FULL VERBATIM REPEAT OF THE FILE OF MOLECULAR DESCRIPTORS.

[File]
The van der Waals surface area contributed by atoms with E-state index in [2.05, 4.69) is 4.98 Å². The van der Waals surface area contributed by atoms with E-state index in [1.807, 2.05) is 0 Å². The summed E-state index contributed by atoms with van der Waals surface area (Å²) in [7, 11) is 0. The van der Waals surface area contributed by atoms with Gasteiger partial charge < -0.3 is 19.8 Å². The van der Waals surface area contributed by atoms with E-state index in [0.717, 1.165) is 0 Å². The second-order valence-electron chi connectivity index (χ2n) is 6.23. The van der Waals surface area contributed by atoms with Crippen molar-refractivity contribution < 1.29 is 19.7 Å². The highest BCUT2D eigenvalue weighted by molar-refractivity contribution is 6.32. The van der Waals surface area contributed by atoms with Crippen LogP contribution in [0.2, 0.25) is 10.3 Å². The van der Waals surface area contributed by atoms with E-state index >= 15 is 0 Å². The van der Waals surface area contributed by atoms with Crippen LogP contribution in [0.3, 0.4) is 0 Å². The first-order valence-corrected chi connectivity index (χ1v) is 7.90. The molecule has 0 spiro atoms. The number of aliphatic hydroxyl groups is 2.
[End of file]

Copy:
The van der Waals surface area contributed by atoms with E-state index in [2.05, 4.69) is 4.98 Å². The van der Waals surface area contributed by atoms with E-state index in [1.807, 2.05) is 0 Å². The summed E-state index contributed by atoms with van der Waals surface area (Å²) in [7, 11) is 0. The van der Waals surface area contributed by atoms with Gasteiger partial charge < -0.3 is 19.8 Å². The van der Waals surface area contributed by atoms with E-state index in [0.717, 1.165) is 0 Å². The second-order valence-electron chi connectivity index (χ2n) is 6.23. The van der Waals surface area contributed by atoms with Crippen molar-refractivity contribution < 1.29 is 19.7 Å². The highest BCUT2D eigenvalue weighted by molar-refractivity contribution is 6.32. The van der Waals surface area contributed by atoms with Crippen LogP contribution in [0.2, 0.25) is 10.3 Å². The van der Waals surface area contributed by atoms with E-state index >= 15 is 0 Å². The van der Waals surface area contributed by atoms with Crippen LogP contribution in [0.3, 0.4) is 0 Å². The first-order valence-corrected chi connectivity index (χ1v) is 7.90. The molecule has 0 spiro atoms. The number of aliphatic hydroxyl groups is 2.